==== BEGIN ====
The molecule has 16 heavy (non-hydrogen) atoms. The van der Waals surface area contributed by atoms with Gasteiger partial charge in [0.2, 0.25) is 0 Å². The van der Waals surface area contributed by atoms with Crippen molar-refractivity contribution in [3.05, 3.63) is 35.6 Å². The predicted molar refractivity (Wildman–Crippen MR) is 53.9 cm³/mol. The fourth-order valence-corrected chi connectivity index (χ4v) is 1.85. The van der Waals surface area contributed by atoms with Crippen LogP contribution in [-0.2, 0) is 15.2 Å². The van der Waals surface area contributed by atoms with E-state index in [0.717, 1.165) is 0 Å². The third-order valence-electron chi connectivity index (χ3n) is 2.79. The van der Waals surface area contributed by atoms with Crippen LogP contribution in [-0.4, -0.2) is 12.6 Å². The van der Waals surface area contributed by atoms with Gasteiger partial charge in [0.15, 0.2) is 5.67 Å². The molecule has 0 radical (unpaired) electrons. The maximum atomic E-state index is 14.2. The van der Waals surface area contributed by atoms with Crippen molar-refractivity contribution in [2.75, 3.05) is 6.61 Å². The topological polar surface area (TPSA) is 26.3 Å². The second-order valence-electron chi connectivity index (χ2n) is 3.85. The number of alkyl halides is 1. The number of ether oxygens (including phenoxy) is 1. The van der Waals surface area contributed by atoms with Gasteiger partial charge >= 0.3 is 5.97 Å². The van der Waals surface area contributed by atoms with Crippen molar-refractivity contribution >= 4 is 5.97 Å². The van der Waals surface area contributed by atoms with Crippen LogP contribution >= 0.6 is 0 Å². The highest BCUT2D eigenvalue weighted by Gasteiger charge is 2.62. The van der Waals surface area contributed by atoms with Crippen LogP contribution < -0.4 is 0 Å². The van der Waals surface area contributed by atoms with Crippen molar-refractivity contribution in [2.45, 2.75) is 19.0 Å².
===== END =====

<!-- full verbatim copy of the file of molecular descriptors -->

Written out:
The molecule has 16 heavy (non-hydrogen) atoms. The van der Waals surface area contributed by atoms with Gasteiger partial charge in [0.2, 0.25) is 0 Å². The van der Waals surface area contributed by atoms with Crippen molar-refractivity contribution in [3.05, 3.63) is 35.6 Å². The predicted molar refractivity (Wildman–Crippen MR) is 53.9 cm³/mol. The fourth-order valence-corrected chi connectivity index (χ4v) is 1.85. The van der Waals surface area contributed by atoms with Crippen LogP contribution in [-0.2, 0) is 15.2 Å². The van der Waals surface area contributed by atoms with E-state index in [0.717, 1.165) is 0 Å². The third-order valence-electron chi connectivity index (χ3n) is 2.79. The van der Waals surface area contributed by atoms with Crippen LogP contribution in [-0.4, -0.2) is 12.6 Å². The van der Waals surface area contributed by atoms with Gasteiger partial charge in [0.15, 0.2) is 5.67 Å². The molecule has 0 radical (unpaired) electrons. The maximum atomic E-state index is 14.2. The van der Waals surface area contributed by atoms with Crippen molar-refractivity contribution in [2.75, 3.05) is 6.61 Å². The topological polar surface area (TPSA) is 26.3 Å². The second-order valence-electron chi connectivity index (χ2n) is 3.85. The number of alkyl halides is 1. The number of ether oxygens (including phenoxy) is 1. The van der Waals surface area contributed by atoms with Gasteiger partial charge >= 0.3 is 5.97 Å². The van der Waals surface area contributed by atoms with Crippen molar-refractivity contribution >= 4 is 5.97 Å². The van der Waals surface area contributed by atoms with Crippen LogP contribution >= 0.6 is 0 Å². The highest BCUT2D eigenvalue weighted by Gasteiger charge is 2.62. The van der Waals surface area contributed by atoms with Crippen LogP contribution < -0.4 is 0 Å². The van der Waals surface area contributed by atoms with Crippen molar-refractivity contribution in [2.45, 2.75) is 19.0 Å².